Dr. Reingold and his colleagues decided to try a radical redesigning of their chemistry program.  They would offer organic chemistry first to all freshman who wanted to take chemistry, and incorporate within this new course some significant biological applications to show how organic is relevant to other scientific disciplines.  While general chemistry is often considered a pre-requisite for organic, there aren’t that many topics from gen chem that are critical to understanding organic.  However, there are a few (e.g. bonding and intermolecular forces, equilibrium, and acid/base), and the re-designed organic course began with an introduction to these subjects.  The addition of a few general chem topics and the incorporation of items relevant to biology and medicine inevitably meant less room in the organic course for some traditional content.  Some of the more technical reactions and more obscure topics had to be left out of the course (goodbye, Hell-Volhard-Zelinski Reaction).  While it may seem obvious to an 18 year-old pre-med student that understanding the chemistry of protein folding is more important than selective alpha-bromination of carboxylic acids,  these decisions were harder for the chemistry professors.  I salute their bold decision to try something completely new.  Implementing a radically different sequence and curriculum for the first two years was a big risk, and involved a great deal of effort on behalf of the chemistry faculty.  And perhaps more importantly, it forced them to step outside their comfort zone.  But they were willing to make the change because they thought it would benefit students.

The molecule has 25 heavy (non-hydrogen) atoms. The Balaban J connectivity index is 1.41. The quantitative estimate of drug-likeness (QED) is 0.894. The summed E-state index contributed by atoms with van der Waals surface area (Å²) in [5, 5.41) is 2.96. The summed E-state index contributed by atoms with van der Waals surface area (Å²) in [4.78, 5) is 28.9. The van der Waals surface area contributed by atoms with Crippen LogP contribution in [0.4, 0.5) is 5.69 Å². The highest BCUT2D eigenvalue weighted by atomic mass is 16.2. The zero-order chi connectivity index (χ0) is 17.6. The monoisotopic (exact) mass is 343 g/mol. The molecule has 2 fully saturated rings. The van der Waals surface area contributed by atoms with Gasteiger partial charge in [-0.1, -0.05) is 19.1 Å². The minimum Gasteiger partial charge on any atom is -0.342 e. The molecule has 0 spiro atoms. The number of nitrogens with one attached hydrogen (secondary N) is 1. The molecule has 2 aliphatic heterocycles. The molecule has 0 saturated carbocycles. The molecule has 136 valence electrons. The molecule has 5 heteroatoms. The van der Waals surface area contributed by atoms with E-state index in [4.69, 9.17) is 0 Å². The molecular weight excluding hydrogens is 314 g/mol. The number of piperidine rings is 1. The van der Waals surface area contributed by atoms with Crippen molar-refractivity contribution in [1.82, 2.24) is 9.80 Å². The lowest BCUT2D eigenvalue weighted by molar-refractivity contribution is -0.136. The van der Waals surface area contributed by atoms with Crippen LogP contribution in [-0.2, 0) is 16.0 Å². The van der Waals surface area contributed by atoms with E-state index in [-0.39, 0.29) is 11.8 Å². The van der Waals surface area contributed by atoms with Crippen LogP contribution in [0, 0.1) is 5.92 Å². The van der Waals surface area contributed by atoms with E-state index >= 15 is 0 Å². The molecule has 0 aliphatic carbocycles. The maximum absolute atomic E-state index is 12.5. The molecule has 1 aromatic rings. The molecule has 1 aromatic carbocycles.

There were, of course, no textbooks available for students taking an introductory chemistry course that focused on organic.  To support his students in their new course, Dr. Reingold wrote a text for them.  It’s called Organic Chemistry: An Introductory Text Emphasizing Biological Connections.  It’s a delightful book, written in a conversational style.  It makes organic concepts accessible to the introductory student without dumbing down the content.  You can order a copy from McGraw Hill or Amazon.

text